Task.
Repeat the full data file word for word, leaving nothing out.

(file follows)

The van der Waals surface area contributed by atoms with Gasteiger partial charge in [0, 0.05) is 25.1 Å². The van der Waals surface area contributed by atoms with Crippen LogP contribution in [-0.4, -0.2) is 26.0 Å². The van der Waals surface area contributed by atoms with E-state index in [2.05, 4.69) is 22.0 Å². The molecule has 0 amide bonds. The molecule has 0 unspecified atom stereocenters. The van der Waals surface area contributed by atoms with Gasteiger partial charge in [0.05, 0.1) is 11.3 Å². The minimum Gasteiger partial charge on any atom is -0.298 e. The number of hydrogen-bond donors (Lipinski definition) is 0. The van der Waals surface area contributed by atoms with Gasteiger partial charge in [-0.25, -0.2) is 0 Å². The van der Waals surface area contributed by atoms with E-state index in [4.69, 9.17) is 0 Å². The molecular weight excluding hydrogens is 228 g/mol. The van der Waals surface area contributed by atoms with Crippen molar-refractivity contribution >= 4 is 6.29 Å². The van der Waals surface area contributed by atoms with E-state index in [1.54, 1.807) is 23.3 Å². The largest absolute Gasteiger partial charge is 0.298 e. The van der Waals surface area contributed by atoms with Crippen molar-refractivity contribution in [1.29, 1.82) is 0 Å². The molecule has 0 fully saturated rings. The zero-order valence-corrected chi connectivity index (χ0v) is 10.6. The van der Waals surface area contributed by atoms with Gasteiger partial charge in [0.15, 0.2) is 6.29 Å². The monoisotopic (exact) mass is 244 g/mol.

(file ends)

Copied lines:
The van der Waals surface area contributed by atoms with Gasteiger partial charge in [0, 0.05) is 25.1 Å². The van der Waals surface area contributed by atoms with Crippen LogP contribution in [-0.4, -0.2) is 26.0 Å². The van der Waals surface area contributed by atoms with E-state index in [2.05, 4.69) is 22.0 Å². The molecule has 0 amide bonds. The molecule has 0 unspecified atom stereocenters. The van der Waals surface area contributed by atoms with Gasteiger partial charge in [0.05, 0.1) is 11.3 Å². The minimum Gasteiger partial charge on any atom is -0.298 e. The number of hydrogen-bond donors (Lipinski definition) is 0. The van der Waals surface area contributed by atoms with Gasteiger partial charge in [-0.25, -0.2) is 0 Å². The van der Waals surface area contributed by atoms with E-state index in [4.69, 9.17) is 0 Å². The molecular weight excluding hydrogens is 228 g/mol. The van der Waals surface area contributed by atoms with Crippen molar-refractivity contribution >= 4 is 6.29 Å². The van der Waals surface area contributed by atoms with E-state index in [1.54, 1.807) is 23.3 Å². The largest absolute Gasteiger partial charge is 0.298 e. The van der Waals surface area contributed by atoms with Crippen molar-refractivity contribution in [1.29, 1.82) is 0 Å². The molecule has 0 fully saturated rings. The zero-order valence-corrected chi connectivity index (χ0v) is 10.6. The van der Waals surface area contributed by atoms with Gasteiger partial charge in [0.15, 0.2) is 6.29 Å². The monoisotopic (exact) mass is 244 g/mol.